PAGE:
As summer rolls round, with its inevitable schedule of conferences, festivals, and the inexplicably named ‘house parties’, I’ve been having a think about the narratives that are told from those platforms.
Stories of projects and ministries to inspire us. Of amazing charities competing for our support. Of testimonies of miracle transformations that encourage the Church.
In almost any Christian ministry, the dominant narratives tend to be the success stories.
They populate, not only platforms at summer-conferences, but also church newsletters, case-studies on funding applications and anecdotes at social events in order to justify why us charity bods are earning less money than our accountant friends.
They are pithy tales with salvation punch-lines; they are finite with happy endings. A before, and an after.
If you only have half an hour to garner support, of course you’re only going to give the highlights; stories that are simplified and condensed; stripped of nuance and packaged in bite-sized accessible testimony chunks.
OK, I’m starting to sound cynical.
Outcome-mongering is not specific to ministry, it’s a facet of speedily changing millennial iLife. We’re supposed to be able to get a point across in Twitter’s 140 characters. The recommended blog-length to hold millennial attention is just 200 words. If you can do it in a captioned photo, even better.
Seth Godin, online marketing expert, calls the way we consume information ‘snack culture’. It’s a culture that says to make good content, efficiency is king. We need to be able to summarise our aims and activities in one sentence.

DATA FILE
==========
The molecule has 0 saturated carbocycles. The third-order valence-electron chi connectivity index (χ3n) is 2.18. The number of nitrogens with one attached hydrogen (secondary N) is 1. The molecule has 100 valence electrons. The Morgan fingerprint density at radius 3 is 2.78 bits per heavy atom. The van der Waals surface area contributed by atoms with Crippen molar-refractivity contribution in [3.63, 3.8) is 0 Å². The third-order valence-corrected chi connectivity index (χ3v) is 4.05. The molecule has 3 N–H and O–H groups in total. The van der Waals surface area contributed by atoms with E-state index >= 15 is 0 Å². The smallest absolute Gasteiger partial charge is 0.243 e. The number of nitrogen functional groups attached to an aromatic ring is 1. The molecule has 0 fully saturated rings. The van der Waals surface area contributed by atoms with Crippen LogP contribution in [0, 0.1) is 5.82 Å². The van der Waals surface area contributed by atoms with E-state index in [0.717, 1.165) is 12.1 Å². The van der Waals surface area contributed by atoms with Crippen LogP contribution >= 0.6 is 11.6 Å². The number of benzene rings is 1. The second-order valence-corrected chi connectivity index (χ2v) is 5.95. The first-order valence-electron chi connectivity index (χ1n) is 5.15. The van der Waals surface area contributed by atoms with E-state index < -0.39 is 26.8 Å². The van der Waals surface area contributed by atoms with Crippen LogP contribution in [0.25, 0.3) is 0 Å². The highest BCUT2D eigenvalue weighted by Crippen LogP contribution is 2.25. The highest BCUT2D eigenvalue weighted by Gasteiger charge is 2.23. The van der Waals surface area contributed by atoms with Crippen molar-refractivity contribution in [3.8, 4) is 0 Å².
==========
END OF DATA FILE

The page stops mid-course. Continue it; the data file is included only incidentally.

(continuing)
After all, no one wants to stand on the stage and tell an expectant evangelical crowd, hungry for miraculous transformation stories: “Our ministry is hard and disappointing, with largely unmeasurable outcomes. In some ways, it might help you become a better person, but you’ll probably still be a bit shit because, aren’t we all? If you want to sign up to our internship, visit our stall in concourse.”
So what’s my point? And what’s the difference between ‘glory stories’ and the command to ‘dwell on what is praise-worthy’?
My point is that these narratives are people’s stories. And so how we use them is important. Narratives create norms, models, cultures and expectations. Countless enthusiastic evangelicals dive head-first into very tough ministries on the evidence of well edited books and church-front testimony and then find out that it’s not that shiny in real life. It’s actually bloody hard.
Victory narratives are important, but we must also have a counter narrative. One that says people still struggle with addiction after they come to know Jesus. That having a successful ministry doesn’t stop you being a screw-up. That Jesus being in the pain and the disappointment is as much a part of his character as the victory moments and glory-stories. He doesn’t draw a neat line between the messy and the glorious. And that’s pretty wonderful.